Romans #7

“First, I thank my God through Jesus Christ for you all that your faith is proclaimed through the whole world” (Rm. 1:8).

Often, but not always, Paul expressed to the recipients of his epistles those things for which he was thankful to God for them. He thanked God for that the Corinthians had been richly endowed with all utterance and knowledge (1 Cor. 1:4f). He thanked God for the Philippians and for “their fellowship in the furtherance of the gospel from the first day until now” (Phil. 1:3-5). He thanked God for the Colossians for the faith he had heard they had and for the love which they had for all the saints (Col. 1:3). He thanked God for the Thessalonians because from them had “sounded out the word of the Lord …” (1 Thess. 1:2, 8). He thanked God for Timothy and for the unfeigned faith that he was certain dwelt in him (2 Tim. 1:3-5). And he was thankful for the Romans and that their faith was proclaimed throughout the whole world.

It is great when brethren like Thessalonians and Philippi have the fervent desire to spread the gospel far and near! That was the spirit of Christ and he sought to enter every village of Galilee and Judaea to speak of His kingdom. That ought to be the spirit of Christians today. There are far too few whose vision of souls extend beyond the confines of the local congregation. Many (most?) either want to “sit” on their resources or spend it all on themselves. And the Lord’s command, “Go ye into all the world and preach the gospel to every creature,” falls largely on deaf ears. What will be our response in the judgment when He asks us why we did not do what we could?

However, it was not the Romans’ evangelistic fervor in spreading the Faith (although we are certain they were zealous in that) for which Paul was thankful. It was their own deep conviction — their own faith. Just precisely what is was that commended the Romans’ faith to the whole world is not specified. Still, if two of Paul’s dear friends who were from Rome was examples of what he had in mind, we can have a good idea! Those two friends were Aquilla and Priscilla. Paul met this couple in Corinth on his second missionary journey. “And after thee things he departed from Athens and came to Corinth. And he found a certain Jew named Aquilla, a man of Pontus by race, lately come from Italy, with his wife Priscilla, because Claudius had commanded all the Jews to depart from Rome …” (Acts 18:1f.) What the exact reason was which moved Claudius to expel all Jews from his capitol is uncertain but many believe the controversy was between Jews and the raging point was as to whether Jesus of Nazareth was Messiah or not. The Acts account does not indicate that this couple had been converted by Paul, implication is that they already were Christians when they met in Corinth. One thing is certain, the faith of Priscilla and Aquilla was an undaunted one. They were Paul’s loyal supporters through the years who had “for my (Paul) life laid down their own neck” although the particular incident in which they had hazarded their lives for Paul’s is not known — it could have been on more than one occasion given the many crisises which haunted the apostle (Rm. 16:3). They went with Paul to Ephesus where they were vanguards for the fruitful three years Paul would later spend in that city. They met eloquent Apollos there and carefully imparted to him the knowledge he lacked concerning Jesus (Acts 18:28). When the way opened for them to return to Rome, they did and were very active in the work there. When for some unknown reason they left Rome and returned to Ephesus, in Paul’s second letter to Timothy they are greeted (2 Tim. 4:19). Without doubt they lent encouragement to Timothy in his work just as they had jeopardized their lives to protect Paul years before. If other Roman brethren manifested the same faith and diligence as did these two members of that church (which obviously they did), is it any wonder that Paul should thank God that “their faith was proclaimed through the whole world”?!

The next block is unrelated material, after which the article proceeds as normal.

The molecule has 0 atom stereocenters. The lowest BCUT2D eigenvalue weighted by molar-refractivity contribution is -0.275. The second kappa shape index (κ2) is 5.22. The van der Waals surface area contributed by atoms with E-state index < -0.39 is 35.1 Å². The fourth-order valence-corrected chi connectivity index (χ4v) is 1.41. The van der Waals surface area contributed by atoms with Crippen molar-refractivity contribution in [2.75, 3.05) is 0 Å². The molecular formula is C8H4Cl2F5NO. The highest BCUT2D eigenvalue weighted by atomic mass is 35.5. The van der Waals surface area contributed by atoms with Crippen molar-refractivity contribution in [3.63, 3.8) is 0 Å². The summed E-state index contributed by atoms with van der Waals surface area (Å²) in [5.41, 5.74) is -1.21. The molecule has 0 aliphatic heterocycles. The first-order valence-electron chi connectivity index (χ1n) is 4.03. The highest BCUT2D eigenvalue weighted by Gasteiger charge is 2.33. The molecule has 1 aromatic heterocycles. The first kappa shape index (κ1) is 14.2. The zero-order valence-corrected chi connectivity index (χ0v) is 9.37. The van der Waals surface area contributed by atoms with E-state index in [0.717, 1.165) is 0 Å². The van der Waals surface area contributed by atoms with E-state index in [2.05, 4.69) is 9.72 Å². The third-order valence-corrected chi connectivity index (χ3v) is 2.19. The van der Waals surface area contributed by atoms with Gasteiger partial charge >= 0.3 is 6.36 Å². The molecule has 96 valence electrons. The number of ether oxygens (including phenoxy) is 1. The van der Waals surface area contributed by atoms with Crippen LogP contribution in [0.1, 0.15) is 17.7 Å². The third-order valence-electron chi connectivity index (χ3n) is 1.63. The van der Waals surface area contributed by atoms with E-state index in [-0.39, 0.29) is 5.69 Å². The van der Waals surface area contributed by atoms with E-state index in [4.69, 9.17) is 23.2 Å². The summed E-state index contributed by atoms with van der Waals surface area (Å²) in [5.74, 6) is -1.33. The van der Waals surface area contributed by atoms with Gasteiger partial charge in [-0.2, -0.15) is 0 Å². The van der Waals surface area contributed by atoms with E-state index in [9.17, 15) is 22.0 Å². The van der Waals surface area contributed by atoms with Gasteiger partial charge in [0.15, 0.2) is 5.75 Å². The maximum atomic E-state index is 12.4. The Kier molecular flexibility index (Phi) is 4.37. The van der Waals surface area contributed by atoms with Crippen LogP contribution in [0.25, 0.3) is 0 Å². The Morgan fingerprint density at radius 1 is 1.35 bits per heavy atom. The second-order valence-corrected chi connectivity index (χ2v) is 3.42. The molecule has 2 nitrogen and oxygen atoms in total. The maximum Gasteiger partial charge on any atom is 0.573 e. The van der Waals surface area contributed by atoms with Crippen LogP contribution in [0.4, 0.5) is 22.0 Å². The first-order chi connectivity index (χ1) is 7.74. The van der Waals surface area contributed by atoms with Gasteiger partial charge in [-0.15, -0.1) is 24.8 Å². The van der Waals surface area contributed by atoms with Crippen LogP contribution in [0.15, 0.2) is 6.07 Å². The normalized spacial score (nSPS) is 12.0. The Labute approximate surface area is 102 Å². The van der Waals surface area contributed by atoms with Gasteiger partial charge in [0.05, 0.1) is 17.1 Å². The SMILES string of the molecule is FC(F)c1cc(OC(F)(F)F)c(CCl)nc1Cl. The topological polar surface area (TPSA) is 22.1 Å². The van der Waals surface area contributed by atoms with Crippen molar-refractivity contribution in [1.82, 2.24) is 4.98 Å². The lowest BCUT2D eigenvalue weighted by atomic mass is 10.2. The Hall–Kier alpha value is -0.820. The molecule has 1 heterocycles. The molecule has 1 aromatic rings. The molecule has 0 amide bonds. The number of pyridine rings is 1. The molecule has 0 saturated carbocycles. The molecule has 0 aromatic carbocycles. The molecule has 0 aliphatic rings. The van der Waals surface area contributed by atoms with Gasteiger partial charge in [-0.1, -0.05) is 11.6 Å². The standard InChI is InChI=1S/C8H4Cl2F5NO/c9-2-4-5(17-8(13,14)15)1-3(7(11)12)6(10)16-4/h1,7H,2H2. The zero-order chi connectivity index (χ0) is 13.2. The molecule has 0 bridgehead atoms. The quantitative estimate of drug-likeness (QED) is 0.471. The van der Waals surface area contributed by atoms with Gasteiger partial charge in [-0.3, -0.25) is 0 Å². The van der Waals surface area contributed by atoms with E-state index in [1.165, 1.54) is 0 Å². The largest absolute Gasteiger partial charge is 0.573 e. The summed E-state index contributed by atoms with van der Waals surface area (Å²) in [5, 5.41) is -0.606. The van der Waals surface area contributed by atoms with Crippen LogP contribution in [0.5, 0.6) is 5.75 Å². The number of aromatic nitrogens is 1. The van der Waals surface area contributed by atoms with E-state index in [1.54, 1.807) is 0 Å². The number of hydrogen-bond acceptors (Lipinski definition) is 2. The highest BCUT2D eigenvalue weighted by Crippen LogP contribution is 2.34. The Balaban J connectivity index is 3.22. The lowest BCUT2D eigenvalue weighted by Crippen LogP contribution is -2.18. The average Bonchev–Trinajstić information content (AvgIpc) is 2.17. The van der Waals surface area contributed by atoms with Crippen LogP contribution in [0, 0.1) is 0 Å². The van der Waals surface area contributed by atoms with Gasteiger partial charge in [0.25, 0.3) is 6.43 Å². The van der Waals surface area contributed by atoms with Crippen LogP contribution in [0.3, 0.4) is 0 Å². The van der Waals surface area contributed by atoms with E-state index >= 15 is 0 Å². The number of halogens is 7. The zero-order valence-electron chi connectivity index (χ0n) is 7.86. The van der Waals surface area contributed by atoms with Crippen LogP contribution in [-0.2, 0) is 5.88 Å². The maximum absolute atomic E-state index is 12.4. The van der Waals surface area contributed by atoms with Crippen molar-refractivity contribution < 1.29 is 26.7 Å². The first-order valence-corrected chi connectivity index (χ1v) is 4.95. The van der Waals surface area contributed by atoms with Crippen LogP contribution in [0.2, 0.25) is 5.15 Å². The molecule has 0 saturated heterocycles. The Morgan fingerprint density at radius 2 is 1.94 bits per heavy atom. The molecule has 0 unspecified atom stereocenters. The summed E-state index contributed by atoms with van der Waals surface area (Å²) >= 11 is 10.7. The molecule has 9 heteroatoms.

Jim McDonald